1950s >> 1955 >> no-616-december-1955

Oil — The Prize in the Middle East

There are two delusions that cloud the minds and paralyse the hands of those who mistakenly believe that Capitalism is evolving into Socialism. One is that the so-called Welfare State has changed the old order at home. The second is that World Capitalism has been humanised into giving up the naked struggle for raw materials, strategic bases and markets. This is supposed to have been brought about by the United Nations organisation. A glance at the Middle East should help to blow away this dangerous self-deception.

Fahoud is the name of the spot in the Arabian desert that is the centre of the drama being played out with repercussions throughout the Eastern Mediterranean lands, and Fahoud spells oil. Mr. Noel Barber, correspondent of the Daily Mail told the story in the issues of 31 October and 7 November.

  “A year ago no white man had ever been there. Today, under the lea of a great escarpment—with the nearest natural water-hole more than 100 miles away—there lies a small cluster of huts and tents, and by the side an airstrip. It is Fahoud, a name you can find on no map. In it live a sturdy band of lonely men, Britain’s advance force in the war for oil that daily gathers momentum in the Middle East. . . . Fahoud pinpoints the struggle for oil being fought by vast concerns in Wall Street and the City, by diplomats in Geneva, and in clashes between troops patrolling the tenuous desert boundaries. It is the battle between the Saudis and the British, between America and Britain for mastery in the world’s richest oilfield.” — (Daily Mail, Till 155).

 

As Noel Barber says of his report: “ It is a story that might have been written 60 years ago, when ‘ outposts of Empire’ were fashionable.”

 

He points out that British and American interests clash. American oil companies are closely connected with the ownership and development of the concession oil fields in Saudi Arabia, while British companies, and the British Government, are associated with the Aden Protectorate, the Sultan of Muscat and the Sheikh Abu Zhabi, “lifelong friend of Britain.” Three years ago, Saudi Arabia sent in troops to occupy the Buraini Oasis, hitherto occupied by the Sultan of Muscat and Sheikh Abu Zhabi. After attempts to settle the dispute by arbitration had broken down. Sir Anthony Eden announced in the House of Commons on 26 October that “native troops, commanded by British officers, had reoccupied the Buraini Oasis after a skirmish with Saudi Arabian forces who marched in three years ago.” (Daily Mail, 31/10/55).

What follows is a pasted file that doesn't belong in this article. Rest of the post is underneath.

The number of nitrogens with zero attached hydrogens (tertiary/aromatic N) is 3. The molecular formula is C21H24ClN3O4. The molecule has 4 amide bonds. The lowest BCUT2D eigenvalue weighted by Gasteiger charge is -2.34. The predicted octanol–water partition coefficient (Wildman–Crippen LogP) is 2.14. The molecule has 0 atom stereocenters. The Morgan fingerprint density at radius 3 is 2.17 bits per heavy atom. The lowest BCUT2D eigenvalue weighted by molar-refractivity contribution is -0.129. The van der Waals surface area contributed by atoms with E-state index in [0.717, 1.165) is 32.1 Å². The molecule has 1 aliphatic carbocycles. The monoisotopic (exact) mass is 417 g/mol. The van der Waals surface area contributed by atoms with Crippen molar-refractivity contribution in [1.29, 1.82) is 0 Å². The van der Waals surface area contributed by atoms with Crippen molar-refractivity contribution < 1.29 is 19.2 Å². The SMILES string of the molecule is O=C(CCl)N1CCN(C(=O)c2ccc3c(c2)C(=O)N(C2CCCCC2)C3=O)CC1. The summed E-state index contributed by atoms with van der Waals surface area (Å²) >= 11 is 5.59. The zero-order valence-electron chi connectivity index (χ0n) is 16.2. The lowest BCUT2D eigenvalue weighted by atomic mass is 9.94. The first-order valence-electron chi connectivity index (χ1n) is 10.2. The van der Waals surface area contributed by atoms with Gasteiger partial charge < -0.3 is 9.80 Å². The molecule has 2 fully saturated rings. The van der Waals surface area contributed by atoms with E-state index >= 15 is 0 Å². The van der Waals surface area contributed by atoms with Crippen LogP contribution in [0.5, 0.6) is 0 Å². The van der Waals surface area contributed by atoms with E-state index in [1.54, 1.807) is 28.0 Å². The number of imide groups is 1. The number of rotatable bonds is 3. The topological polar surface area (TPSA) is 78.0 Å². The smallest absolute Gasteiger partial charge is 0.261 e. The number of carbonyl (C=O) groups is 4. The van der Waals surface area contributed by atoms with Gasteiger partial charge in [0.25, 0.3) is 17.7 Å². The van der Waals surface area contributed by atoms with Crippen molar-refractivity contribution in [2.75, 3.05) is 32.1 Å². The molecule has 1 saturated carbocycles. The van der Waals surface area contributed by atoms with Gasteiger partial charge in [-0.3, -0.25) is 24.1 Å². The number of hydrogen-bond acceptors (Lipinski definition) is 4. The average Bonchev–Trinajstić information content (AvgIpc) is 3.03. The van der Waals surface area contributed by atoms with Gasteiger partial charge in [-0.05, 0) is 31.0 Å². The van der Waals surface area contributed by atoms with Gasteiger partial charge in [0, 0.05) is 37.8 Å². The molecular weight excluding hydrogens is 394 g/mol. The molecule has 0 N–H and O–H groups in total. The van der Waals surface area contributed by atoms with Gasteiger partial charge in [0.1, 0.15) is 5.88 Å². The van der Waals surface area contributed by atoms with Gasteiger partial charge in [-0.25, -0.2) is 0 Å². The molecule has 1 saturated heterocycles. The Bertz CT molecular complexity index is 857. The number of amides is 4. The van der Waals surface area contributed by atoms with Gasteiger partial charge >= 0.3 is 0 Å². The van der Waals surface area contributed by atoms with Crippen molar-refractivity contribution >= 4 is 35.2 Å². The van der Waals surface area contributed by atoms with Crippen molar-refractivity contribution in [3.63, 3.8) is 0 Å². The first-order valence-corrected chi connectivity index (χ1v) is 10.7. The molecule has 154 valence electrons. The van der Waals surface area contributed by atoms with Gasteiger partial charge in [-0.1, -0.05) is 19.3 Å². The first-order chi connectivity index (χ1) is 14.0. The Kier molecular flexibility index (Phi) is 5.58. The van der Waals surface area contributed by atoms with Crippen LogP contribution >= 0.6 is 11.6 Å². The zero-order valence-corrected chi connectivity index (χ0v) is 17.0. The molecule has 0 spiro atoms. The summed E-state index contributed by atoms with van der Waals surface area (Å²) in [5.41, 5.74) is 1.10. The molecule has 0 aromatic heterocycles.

The vital importance of the oasis is that it commands Fahoud, centre of the new oil fields.

 

  “For if the Saudis had established themselves in Buraimi they would certainly have controlled a much larger share of the Oman Desert and the eastern end of the Empty Quarter. That would have meant the end of Fahoud for us.”—(Daily Mail, 7/11/55).

 

Here are some of Noel Barber’s observations, written after his visit to Fahoud and neighbouring areas.

 

   “Every move in the tangled drama of the Middle East has its roots in oil. An American geologist is discovered with Saudi troops pottering about in the Aden Protectorate. The British move into the Buraimi Oasis. The Saudis sign up with Egypt. The Czechs supply the Arabs with arms— all are linked with the measureless wealth lying in the black lakes below this inhospitable terrain.” — (Daily Mail, 7/11/55).

 

And he notes that the new, rich oil fields meant not just large quantities of oil, but more profit for the British companies.

 

   “Now the battle for oil takes a new turn—the struggle for oil showing a larger profit. This is the natural reaction since the oil royalties in Arabia were stepped up to 50 per cent. In this new war British interests hold the whip hand. Any oil found from, say, Buraimi down to Aden will yield a far richer profit than oil pumped out of the hinterland. That is the real reason for Britain’s tougher attitude, for sending 1,000 crack troops to Aden, for appointing Air Vice-Marshal Lawrence Sinclair to command the R.A.F. at Aden”—(Daily Mail, 7/11/55).

 

Of the occupation of Buraimi the Mail wrote

 

  “The incident was small in itself, but it can be taken as an earnest of Britain’s determination to protect her oil interests at all costs.”—(Daily Mail, 31/10/55).

 

Thus speaks unregenerate Capitalism; and the workers of all countries who may be called upon to pay the cost with their lives should draw the right conclusion while there is yet time.

 

Edgar Hardcastle